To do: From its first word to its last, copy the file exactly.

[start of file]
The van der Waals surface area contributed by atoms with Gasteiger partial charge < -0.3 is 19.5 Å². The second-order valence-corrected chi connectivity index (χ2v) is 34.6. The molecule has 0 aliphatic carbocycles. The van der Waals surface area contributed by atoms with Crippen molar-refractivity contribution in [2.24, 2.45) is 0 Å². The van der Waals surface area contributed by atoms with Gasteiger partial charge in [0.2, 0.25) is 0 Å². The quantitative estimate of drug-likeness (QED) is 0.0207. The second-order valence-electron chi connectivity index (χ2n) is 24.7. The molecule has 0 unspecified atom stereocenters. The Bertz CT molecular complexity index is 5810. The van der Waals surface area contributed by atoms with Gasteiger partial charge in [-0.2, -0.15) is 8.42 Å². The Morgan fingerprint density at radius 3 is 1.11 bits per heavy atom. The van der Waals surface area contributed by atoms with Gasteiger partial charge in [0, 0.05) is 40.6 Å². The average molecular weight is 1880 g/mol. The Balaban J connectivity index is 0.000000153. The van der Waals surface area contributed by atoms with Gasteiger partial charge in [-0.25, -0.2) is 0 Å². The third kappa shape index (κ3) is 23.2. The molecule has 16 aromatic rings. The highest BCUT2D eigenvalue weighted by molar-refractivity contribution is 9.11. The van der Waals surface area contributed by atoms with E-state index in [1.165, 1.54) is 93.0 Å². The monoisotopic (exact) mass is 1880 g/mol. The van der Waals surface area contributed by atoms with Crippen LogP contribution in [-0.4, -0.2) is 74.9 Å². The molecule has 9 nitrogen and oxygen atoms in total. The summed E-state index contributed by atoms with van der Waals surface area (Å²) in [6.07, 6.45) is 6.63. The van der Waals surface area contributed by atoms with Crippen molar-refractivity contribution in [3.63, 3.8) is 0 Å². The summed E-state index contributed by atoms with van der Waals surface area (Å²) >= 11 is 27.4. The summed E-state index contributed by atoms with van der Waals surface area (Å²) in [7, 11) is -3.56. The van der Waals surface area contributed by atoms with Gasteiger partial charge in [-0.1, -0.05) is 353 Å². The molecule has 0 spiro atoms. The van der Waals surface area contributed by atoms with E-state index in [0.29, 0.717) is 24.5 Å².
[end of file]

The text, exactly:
The van der Waals surface area contributed by atoms with Gasteiger partial charge < -0.3 is 19.5 Å². The second-order valence-corrected chi connectivity index (χ2v) is 34.6. The molecule has 0 aliphatic carbocycles. The van der Waals surface area contributed by atoms with Crippen molar-refractivity contribution in [2.24, 2.45) is 0 Å². The van der Waals surface area contributed by atoms with Gasteiger partial charge in [0.2, 0.25) is 0 Å². The quantitative estimate of drug-likeness (QED) is 0.0207. The second-order valence-electron chi connectivity index (χ2n) is 24.7. The molecule has 0 unspecified atom stereocenters. The Bertz CT molecular complexity index is 5810. The van der Waals surface area contributed by atoms with Gasteiger partial charge in [-0.2, -0.15) is 8.42 Å². The Morgan fingerprint density at radius 3 is 1.11 bits per heavy atom. The van der Waals surface area contributed by atoms with Gasteiger partial charge in [0, 0.05) is 40.6 Å². The average molecular weight is 1880 g/mol. The Balaban J connectivity index is 0.000000153. The van der Waals surface area contributed by atoms with Gasteiger partial charge in [-0.25, -0.2) is 0 Å². The third kappa shape index (κ3) is 23.2. The molecule has 16 aromatic rings. The highest BCUT2D eigenvalue weighted by molar-refractivity contribution is 9.11. The van der Waals surface area contributed by atoms with E-state index in [1.165, 1.54) is 93.0 Å². The monoisotopic (exact) mass is 1880 g/mol. The van der Waals surface area contributed by atoms with Crippen LogP contribution in [-0.4, -0.2) is 74.9 Å². The molecule has 9 nitrogen and oxygen atoms in total. The summed E-state index contributed by atoms with van der Waals surface area (Å²) in [6.07, 6.45) is 6.63. The van der Waals surface area contributed by atoms with Crippen molar-refractivity contribution in [3.63, 3.8) is 0 Å². The summed E-state index contributed by atoms with van der Waals surface area (Å²) >= 11 is 27.4. The summed E-state index contributed by atoms with van der Waals surface area (Å²) in [7, 11) is -3.56. The van der Waals surface area contributed by atoms with Gasteiger partial charge in [-0.1, -0.05) is 353 Å². The molecule has 0 spiro atoms. The van der Waals surface area contributed by atoms with E-state index in [0.29, 0.717) is 24.5 Å².